iPod Classic: Thanks for the memories?
March 10, 2011
The iPod celebrates its ten year anniversary in 2011. Since its launch on Oct 23rd 2001, six generations of the device have been produced, with more than 300 million units sold of the various iterations. On September 1, 2010 Apple announced updates to the entire iPod line – with the sole exception of the iPod Classic. Some are wondering whether this could mean the end of the product that sparked Apple's resurgence.
The small, sleekly designed player, together with its associated online music store, has been one of the most successful and revolutionary products of the noughties. Apple's chief executive officer, Steve Jobs, who saw potential in the new digital media player market, commissioned Apple engineer Jon Rubinstein to design a product in keeping with Apple's minimalist style. He assembled a team of engineers to design the iPod line, including hardware engineers Tony Fadell and Michael Dhuey, and design engineer Jonathan Ive.
Proclaiming the ability to put 1,000 songs in your pocket, the iPod was easy to use and featured a simple, clean design. Small white earbud headphones became an iconic trademark of the product in Apple's award-winning advertising campaigns. With its ease of use and eventual cross-platform compatibility, the device stormed to market dominance.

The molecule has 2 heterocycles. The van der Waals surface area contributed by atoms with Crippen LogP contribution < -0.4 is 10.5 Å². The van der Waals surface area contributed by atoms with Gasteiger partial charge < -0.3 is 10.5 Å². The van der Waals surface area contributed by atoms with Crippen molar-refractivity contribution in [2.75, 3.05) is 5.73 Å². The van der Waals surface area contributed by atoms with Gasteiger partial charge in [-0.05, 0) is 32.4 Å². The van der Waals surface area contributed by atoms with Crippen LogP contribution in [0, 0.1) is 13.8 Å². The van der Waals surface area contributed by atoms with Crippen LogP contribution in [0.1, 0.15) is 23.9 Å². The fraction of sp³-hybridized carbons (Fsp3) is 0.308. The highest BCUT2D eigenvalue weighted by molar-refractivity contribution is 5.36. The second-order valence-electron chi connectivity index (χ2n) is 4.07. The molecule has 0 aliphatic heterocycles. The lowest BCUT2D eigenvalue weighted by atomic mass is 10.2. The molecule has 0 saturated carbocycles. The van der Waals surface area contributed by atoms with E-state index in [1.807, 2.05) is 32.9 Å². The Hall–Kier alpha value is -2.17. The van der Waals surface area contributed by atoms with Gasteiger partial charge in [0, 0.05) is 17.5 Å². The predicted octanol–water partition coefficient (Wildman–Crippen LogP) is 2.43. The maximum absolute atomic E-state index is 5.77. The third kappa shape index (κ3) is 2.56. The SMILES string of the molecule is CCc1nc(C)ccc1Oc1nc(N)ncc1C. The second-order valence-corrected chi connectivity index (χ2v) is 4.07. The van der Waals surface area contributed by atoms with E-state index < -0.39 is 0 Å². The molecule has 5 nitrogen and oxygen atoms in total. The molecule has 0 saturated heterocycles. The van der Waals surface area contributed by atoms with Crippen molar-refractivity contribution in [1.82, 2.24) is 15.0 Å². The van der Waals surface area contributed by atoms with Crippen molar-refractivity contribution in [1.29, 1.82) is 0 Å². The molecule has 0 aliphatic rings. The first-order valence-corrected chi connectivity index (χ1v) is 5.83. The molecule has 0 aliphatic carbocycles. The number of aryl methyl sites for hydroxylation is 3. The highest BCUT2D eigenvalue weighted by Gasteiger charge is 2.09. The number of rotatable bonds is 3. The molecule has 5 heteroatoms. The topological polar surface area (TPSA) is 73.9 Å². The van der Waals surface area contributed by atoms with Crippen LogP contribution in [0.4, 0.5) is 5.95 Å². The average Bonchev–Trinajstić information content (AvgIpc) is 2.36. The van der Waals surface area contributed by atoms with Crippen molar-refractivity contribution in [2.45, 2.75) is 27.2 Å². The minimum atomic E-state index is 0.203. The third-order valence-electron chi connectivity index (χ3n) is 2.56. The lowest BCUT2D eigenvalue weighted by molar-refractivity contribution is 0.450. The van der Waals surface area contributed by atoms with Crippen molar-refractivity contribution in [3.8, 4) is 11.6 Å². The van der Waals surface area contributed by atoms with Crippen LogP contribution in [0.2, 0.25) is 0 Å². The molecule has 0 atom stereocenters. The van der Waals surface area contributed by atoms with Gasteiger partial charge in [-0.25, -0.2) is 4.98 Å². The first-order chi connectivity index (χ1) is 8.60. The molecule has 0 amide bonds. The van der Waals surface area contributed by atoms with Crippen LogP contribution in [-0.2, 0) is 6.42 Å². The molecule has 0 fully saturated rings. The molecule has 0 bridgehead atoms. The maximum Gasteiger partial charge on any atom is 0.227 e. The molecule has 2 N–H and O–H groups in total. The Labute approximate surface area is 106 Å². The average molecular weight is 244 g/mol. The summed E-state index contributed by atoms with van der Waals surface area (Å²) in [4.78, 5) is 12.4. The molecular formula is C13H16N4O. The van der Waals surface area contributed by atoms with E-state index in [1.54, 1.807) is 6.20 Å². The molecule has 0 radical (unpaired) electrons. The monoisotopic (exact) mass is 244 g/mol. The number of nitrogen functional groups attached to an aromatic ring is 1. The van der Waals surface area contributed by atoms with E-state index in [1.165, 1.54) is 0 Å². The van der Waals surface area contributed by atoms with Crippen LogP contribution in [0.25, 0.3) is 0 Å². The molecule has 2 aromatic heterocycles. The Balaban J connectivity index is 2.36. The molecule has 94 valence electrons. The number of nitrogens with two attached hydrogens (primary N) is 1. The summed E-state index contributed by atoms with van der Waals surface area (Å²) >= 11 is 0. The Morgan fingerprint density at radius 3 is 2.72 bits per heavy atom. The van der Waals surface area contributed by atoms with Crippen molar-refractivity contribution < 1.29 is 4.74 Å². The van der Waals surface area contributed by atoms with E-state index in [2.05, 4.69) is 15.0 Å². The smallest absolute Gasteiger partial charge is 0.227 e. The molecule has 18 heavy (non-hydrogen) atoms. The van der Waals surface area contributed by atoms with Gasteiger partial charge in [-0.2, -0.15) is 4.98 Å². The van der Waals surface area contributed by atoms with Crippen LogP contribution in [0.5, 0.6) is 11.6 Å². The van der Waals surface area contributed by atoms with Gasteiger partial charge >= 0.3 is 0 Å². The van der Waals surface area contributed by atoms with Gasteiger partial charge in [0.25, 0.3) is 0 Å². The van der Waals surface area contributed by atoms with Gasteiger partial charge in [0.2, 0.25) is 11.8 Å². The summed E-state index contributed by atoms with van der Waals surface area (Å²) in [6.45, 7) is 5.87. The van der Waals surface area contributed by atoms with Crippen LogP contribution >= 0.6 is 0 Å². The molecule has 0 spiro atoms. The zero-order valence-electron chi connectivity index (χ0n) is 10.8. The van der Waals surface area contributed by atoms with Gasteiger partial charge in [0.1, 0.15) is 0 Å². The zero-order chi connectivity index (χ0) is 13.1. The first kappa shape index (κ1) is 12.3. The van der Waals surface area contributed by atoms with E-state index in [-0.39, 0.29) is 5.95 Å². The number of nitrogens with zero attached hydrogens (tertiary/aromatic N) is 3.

Initially, the only color choice was white. It had a black and white LCD with 5GB capacity and a distinctive mechanical scroll wheel with four buttons that was used to control the device. This first generation was not compatible with Windows and offered a battery life of ten hours.
In its 2nd generation, the iPod grew from 5 to 10GB, then 20GB by December 2002. It now sported a touch-sensitive scroll wheel and had become compatible with PCs, coming boxed with the Musicmatch Jukebox software.
By the 3rd generation the controlling buttons moved above the scrollwheel and became touch sensitive. Capacity grew to 40GB and iTunes was now available for Windows users. The 4th generation removed the buttons and eventually included a color screen that displayed photos while capacity grew to a maximum of 60GB.
The 5th generation played video and increased the capacity to 80GB and by the 6th generation you got a thinner model with a better battery life and the choice of two models, in two colors - 80GB or 160GB – black or silver.
My prediction is that after Apple releases a ten year anniversary special edition model sporting an even larger drive (up to 320GB?), the iPod Classic will be discontinued and a 128GB iPod touch will be the mass storage model. We now have the sleek and precise interface of the touch screen Apple products – in comparison, scrolling around the menu system of the ten year old iPod seems imprecise and outdated (though there is some controversy on this point in the Gizmag office).
So it looks like goodbye iPod Classic, and thanks for the memories.